I remain concerned deeply about whether we should send in troops while bombing the daylights out of ISIL military positions in Iraq. That discussion has been broached by Joint Chiefs of Staff Chairman Martin Dempsey, who today said he’d consider sending in special ops forces if the need arose, pending approval by the commander in chief, Barack Obama.

Congress has a role to play here. Its members need to sign on and take ownership of a conflict that is beginning to take on the look of a new war.

Heaven help us.

GOP saying ‘yes’ to Obama

Hey, what gives here?

Congressional Republicans, those guys and gals who made it their mission to make Barack Obama a “one-term president,” are starting to sound accommodating to the president.


They’re set to extend the Ex-Im Bank charter, approve a budget next year without a fight and they appear ready to approve a request to authorize U.S. air strikes while arming and training rebels in Syria, according to Politico.

It might be that Republicans are sensing they’re going to win control of the Senate after the mid-term election. So perhaps they’re feeling a big magnanimous toward their foes on the other side of the aisle.

I’m not holding my breath that the GOP will start to actually govern rather than obstruct the president’s efforts at crafting an agenda.

Here’s how Politico reports it:

“The forthcoming deals represent a big swing on Capitol Hill. Just a year ago, House Republicans were locked in a bitter battle with Obama over repealing his signature health care law, leading to a 16-day government shutdown that left both sides bruised.

“Now — with less than 50 days until the midterms — Speaker John Boehner, Majority Leader Kevin McCarthy and Majority Whip Steve Scalise want nothing to do with Washington and its potential drag on Republicans’ sunny electoral fortunes.”

So it appears to be a pragmatic turn. Whatever the case might be, Republicans seem to grasp the political risk associated with continuing the gridlock that shuts down the government that is supposed to serve the people who send them to Capitol Hill.

Oh, how I miss Molly Ivins

Watching the unfolding Texas political campaign for statewide office — and seeing how it mirrors the intense partisanship that divides the nation — I keep thinking of Molly Ivins.

I wish she were around to see and hear the things coming out of politicians’ mouths.

Ivins died in 2007. She was just 62. She could skewer a politician — usually conservative and Republican — with the kind of skill that hasn’t yet been found since her death.

She coined the term “Gov. Goodhair” when referring to our lame-duck governor, Rick Perry. She wrote with flash, panache and she packed a tremendous rhetorical wallop.

I found this link from Mother Jones looking back on Miss Molly’s career. The folks at Mother Jones were anticipating the presidential campaign of Gov. Goodhair and thought they’d share some of Ivins’s pearls with their readers.


With Texas politics leaning ever more rightward, Lone Star State pols needed someone who could hold them accountable for their silliness and outright frightening policies. Ivins was the one to do it.

In all the years I worked in daily journalism in Texas I was proud to publish Ivins’s work in the two Texas papers where I worked. One was in Beaumont, the other in Amarillo.

You know what I learned about readers in both communities, even with their disparate political leanings and demographic composition? Her fans loved her and her foes loved to hate her.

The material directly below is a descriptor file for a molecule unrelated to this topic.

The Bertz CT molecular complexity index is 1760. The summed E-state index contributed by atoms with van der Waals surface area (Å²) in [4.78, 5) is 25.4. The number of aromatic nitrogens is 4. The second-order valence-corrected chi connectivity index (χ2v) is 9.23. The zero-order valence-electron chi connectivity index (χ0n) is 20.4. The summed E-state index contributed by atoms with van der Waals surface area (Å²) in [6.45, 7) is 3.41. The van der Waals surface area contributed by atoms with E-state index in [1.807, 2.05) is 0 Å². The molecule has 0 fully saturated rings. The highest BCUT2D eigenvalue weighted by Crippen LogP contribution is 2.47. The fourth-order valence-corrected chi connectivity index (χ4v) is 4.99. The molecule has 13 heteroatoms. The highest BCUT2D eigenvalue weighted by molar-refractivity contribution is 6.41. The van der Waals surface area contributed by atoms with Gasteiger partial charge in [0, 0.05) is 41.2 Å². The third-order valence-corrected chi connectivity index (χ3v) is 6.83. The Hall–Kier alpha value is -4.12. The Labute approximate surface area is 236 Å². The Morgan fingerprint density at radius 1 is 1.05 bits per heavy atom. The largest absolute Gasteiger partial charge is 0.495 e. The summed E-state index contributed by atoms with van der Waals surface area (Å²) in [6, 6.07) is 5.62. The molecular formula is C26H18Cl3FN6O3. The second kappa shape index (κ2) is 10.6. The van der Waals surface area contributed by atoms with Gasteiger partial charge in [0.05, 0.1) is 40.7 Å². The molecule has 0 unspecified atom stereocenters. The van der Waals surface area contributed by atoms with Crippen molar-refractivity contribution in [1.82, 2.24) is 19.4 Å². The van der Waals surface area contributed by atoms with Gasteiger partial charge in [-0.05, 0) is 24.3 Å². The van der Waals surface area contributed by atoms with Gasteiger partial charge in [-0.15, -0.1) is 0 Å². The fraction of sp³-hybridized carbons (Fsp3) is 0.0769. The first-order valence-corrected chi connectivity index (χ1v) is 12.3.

It’s that latter category of readers that fascinates me.

If she didn’t appear in either paper — for whatever reason — on a given day, my phone would ring. The conversation would go something like this:

Me: Hello?

Caller: Yeah, where’s Molly today? I missed her column in the paper. I don’t agree with her, but I sure like reading her work. She makes me laugh.

Me: She’s taking a break. She’ll be back.

Caller: Good. She’d better be or else I’m cancelling my subscription.

There aren’t many journalists who can count “fans” among those who disagree with their commentary.

Former Sen. Phil Gramm visited us in Amarillo once years ago and we asked him to comment on a biting criticism Ivins had made about him. Gramm laughed and said, “Oh, Molly probably cried when the Berlin Wall came down.”

Well, she wasn’t a godless communist. She was as patriotic as any American I’ve ever met.

Her brand of patriotism doesn’t wear well in some circles these days. Her biting humor, though, would go a long way in the midst of what passes for political discourse these days.

Iraqi slope getting slippery

That slope that leads into Iraq is getting more slippery all the time.

The chairman of the Joint Chiefs of Staff, Army Gen. Martin Dempsey, said it is “possible” that American ground troops will be brought back into Iraq to fight the Islamic State.


I believe this is the kind of thing the commander in chief, President Obama, said won’t happen.

“To be clear, if we reach the point where I believe our advisers should accompany Iraqi troops on attacks against specific ISIL targets, I will recommend that to the president,” Gen. Dempsey said in a testimony to the Senate Armed Services Committee.

Will the president heed the advice of his top military adviser? Therein lies the stickiest of wickets possible for the president.

His critics say the United States cannot defeat the Islamic State with just air power. They also suggest that our coalition-building, which worked pretty well in advance of the 1991 Persian Gulf War, is insufficient as well.

So, does the president act on his instincts and stay the course, which means “no boots on the ground” in Iraq? Or does he follow the advice of a team of four-star military brass — all of whom have substantial combat experience — and send “advisers” in with Iraqi troops to root out ISIL terrorists?

Can you say “conundrum”?

It’s my fervent hope that whatever “boots” hit the ground in Iraq remain on the feet of advisers and not on those of infantry or other troops trained in the combat arms.

Meanwhile, keep dropping bombs on the bad guys.